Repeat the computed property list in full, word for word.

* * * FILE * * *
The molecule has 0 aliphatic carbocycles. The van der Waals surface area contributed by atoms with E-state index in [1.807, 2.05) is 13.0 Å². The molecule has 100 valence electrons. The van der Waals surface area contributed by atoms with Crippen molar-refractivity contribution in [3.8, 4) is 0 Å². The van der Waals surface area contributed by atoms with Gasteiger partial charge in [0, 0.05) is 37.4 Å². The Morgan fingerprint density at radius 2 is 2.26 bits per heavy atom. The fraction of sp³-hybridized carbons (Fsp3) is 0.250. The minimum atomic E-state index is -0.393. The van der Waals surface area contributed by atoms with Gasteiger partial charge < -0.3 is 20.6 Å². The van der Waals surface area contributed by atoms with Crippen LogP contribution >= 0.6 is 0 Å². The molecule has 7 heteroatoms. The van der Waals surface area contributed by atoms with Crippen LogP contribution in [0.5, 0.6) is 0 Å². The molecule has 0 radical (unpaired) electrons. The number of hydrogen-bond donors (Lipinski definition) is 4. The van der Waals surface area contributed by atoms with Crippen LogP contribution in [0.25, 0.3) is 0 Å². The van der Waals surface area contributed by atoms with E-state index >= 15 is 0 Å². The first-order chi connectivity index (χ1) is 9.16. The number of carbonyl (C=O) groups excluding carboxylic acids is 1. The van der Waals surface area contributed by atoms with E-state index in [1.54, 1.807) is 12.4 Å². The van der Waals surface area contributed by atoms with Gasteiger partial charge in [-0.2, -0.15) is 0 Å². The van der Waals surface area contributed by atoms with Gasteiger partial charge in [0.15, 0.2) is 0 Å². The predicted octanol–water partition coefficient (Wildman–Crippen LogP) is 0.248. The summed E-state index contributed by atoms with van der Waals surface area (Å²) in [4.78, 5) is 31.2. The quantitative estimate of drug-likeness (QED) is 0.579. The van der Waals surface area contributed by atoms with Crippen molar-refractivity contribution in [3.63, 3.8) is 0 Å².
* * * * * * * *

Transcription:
The molecule has 0 aliphatic carbocycles. The van der Waals surface area contributed by atoms with E-state index in [1.807, 2.05) is 13.0 Å². The molecule has 100 valence electrons. The van der Waals surface area contributed by atoms with Crippen molar-refractivity contribution in [3.8, 4) is 0 Å². The van der Waals surface area contributed by atoms with Gasteiger partial charge in [0, 0.05) is 37.4 Å². The Morgan fingerprint density at radius 2 is 2.26 bits per heavy atom. The fraction of sp³-hybridized carbons (Fsp3) is 0.250. The minimum atomic E-state index is -0.393. The van der Waals surface area contributed by atoms with Gasteiger partial charge < -0.3 is 20.6 Å². The van der Waals surface area contributed by atoms with Crippen LogP contribution >= 0.6 is 0 Å². The molecule has 7 heteroatoms. The van der Waals surface area contributed by atoms with Crippen LogP contribution in [0.5, 0.6) is 0 Å². The molecule has 0 radical (unpaired) electrons. The number of hydrogen-bond donors (Lipinski definition) is 4. The van der Waals surface area contributed by atoms with Crippen LogP contribution in [0.25, 0.3) is 0 Å². The van der Waals surface area contributed by atoms with E-state index >= 15 is 0 Å². The first-order chi connectivity index (χ1) is 9.16. The number of carbonyl (C=O) groups excluding carboxylic acids is 1. The van der Waals surface area contributed by atoms with E-state index in [1.54, 1.807) is 12.4 Å². The van der Waals surface area contributed by atoms with Gasteiger partial charge in [-0.2, -0.15) is 0 Å². The van der Waals surface area contributed by atoms with Gasteiger partial charge in [0.15, 0.2) is 0 Å². The predicted octanol–water partition coefficient (Wildman–Crippen LogP) is 0.248. The summed E-state index contributed by atoms with van der Waals surface area (Å²) in [4.78, 5) is 31.2. The quantitative estimate of drug-likeness (QED) is 0.579. The van der Waals surface area contributed by atoms with Crippen molar-refractivity contribution in [3.63, 3.8) is 0 Å².